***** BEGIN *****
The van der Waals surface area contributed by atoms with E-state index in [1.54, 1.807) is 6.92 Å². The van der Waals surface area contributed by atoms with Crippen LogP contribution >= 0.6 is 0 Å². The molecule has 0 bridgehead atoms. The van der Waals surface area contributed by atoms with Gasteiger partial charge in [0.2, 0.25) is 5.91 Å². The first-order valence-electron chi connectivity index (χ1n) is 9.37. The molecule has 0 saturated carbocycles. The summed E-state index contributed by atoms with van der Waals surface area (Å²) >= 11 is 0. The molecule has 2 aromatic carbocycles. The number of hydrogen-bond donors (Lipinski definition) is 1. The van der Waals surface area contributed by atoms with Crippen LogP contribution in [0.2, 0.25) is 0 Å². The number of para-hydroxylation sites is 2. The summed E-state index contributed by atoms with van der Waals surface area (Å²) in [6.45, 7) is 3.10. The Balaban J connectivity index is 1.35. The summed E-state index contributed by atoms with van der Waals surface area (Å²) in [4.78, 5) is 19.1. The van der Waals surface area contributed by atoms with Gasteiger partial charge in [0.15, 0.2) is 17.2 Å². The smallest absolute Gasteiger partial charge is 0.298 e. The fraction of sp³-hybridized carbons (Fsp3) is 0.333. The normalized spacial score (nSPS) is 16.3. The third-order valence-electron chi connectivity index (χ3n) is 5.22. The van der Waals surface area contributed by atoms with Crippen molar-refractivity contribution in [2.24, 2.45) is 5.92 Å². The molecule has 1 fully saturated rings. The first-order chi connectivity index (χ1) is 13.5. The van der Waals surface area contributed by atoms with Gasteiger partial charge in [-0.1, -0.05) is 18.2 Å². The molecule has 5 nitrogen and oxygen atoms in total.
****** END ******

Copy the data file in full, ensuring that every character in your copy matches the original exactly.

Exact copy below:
The van der Waals surface area contributed by atoms with E-state index in [1.54, 1.807) is 6.92 Å². The van der Waals surface area contributed by atoms with Crippen LogP contribution >= 0.6 is 0 Å². The molecule has 0 bridgehead atoms. The van der Waals surface area contributed by atoms with Gasteiger partial charge in [0.2, 0.25) is 5.91 Å². The first-order valence-electron chi connectivity index (χ1n) is 9.37. The molecule has 0 saturated carbocycles. The summed E-state index contributed by atoms with van der Waals surface area (Å²) >= 11 is 0. The molecule has 2 aromatic carbocycles. The number of hydrogen-bond donors (Lipinski definition) is 1. The van der Waals surface area contributed by atoms with Crippen LogP contribution in [0.2, 0.25) is 0 Å². The number of para-hydroxylation sites is 2. The summed E-state index contributed by atoms with van der Waals surface area (Å²) in [6.45, 7) is 3.10. The Balaban J connectivity index is 1.35. The summed E-state index contributed by atoms with van der Waals surface area (Å²) in [4.78, 5) is 19.1. The van der Waals surface area contributed by atoms with Gasteiger partial charge in [0.15, 0.2) is 17.2 Å². The smallest absolute Gasteiger partial charge is 0.298 e. The fraction of sp³-hybridized carbons (Fsp3) is 0.333. The normalized spacial score (nSPS) is 16.3. The third-order valence-electron chi connectivity index (χ3n) is 5.22. The van der Waals surface area contributed by atoms with Crippen molar-refractivity contribution in [2.24, 2.45) is 5.92 Å². The molecule has 1 fully saturated rings. The first-order chi connectivity index (χ1) is 13.5. The van der Waals surface area contributed by atoms with Gasteiger partial charge in [-0.1, -0.05) is 18.2 Å². The molecule has 5 nitrogen and oxygen atoms in total.